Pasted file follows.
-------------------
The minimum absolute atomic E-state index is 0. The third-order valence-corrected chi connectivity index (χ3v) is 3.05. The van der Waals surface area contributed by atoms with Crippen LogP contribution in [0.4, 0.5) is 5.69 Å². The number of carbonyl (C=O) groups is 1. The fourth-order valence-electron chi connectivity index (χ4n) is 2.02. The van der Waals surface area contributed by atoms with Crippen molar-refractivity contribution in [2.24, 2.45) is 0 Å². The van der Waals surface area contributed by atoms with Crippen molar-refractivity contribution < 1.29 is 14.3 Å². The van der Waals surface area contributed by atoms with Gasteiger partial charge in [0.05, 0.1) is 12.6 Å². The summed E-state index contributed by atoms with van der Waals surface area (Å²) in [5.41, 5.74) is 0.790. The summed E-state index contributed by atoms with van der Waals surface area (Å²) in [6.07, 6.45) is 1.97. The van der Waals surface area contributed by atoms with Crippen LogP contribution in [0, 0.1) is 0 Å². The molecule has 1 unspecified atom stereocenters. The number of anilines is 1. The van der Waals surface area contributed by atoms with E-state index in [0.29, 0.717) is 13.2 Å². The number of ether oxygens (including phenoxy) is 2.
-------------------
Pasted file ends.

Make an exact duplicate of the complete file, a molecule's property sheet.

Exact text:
The minimum absolute atomic E-state index is 0. The third-order valence-corrected chi connectivity index (χ3v) is 3.05. The van der Waals surface area contributed by atoms with Crippen LogP contribution in [0.4, 0.5) is 5.69 Å². The number of carbonyl (C=O) groups is 1. The fourth-order valence-electron chi connectivity index (χ4n) is 2.02. The van der Waals surface area contributed by atoms with Crippen molar-refractivity contribution in [2.24, 2.45) is 0 Å². The van der Waals surface area contributed by atoms with Crippen molar-refractivity contribution < 1.29 is 14.3 Å². The van der Waals surface area contributed by atoms with Gasteiger partial charge in [0.05, 0.1) is 12.6 Å². The summed E-state index contributed by atoms with van der Waals surface area (Å²) in [5.41, 5.74) is 0.790. The summed E-state index contributed by atoms with van der Waals surface area (Å²) in [6.07, 6.45) is 1.97. The van der Waals surface area contributed by atoms with Crippen LogP contribution in [0, 0.1) is 0 Å². The molecule has 1 unspecified atom stereocenters. The number of anilines is 1. The van der Waals surface area contributed by atoms with E-state index in [0.29, 0.717) is 13.2 Å². The number of ether oxygens (including phenoxy) is 2.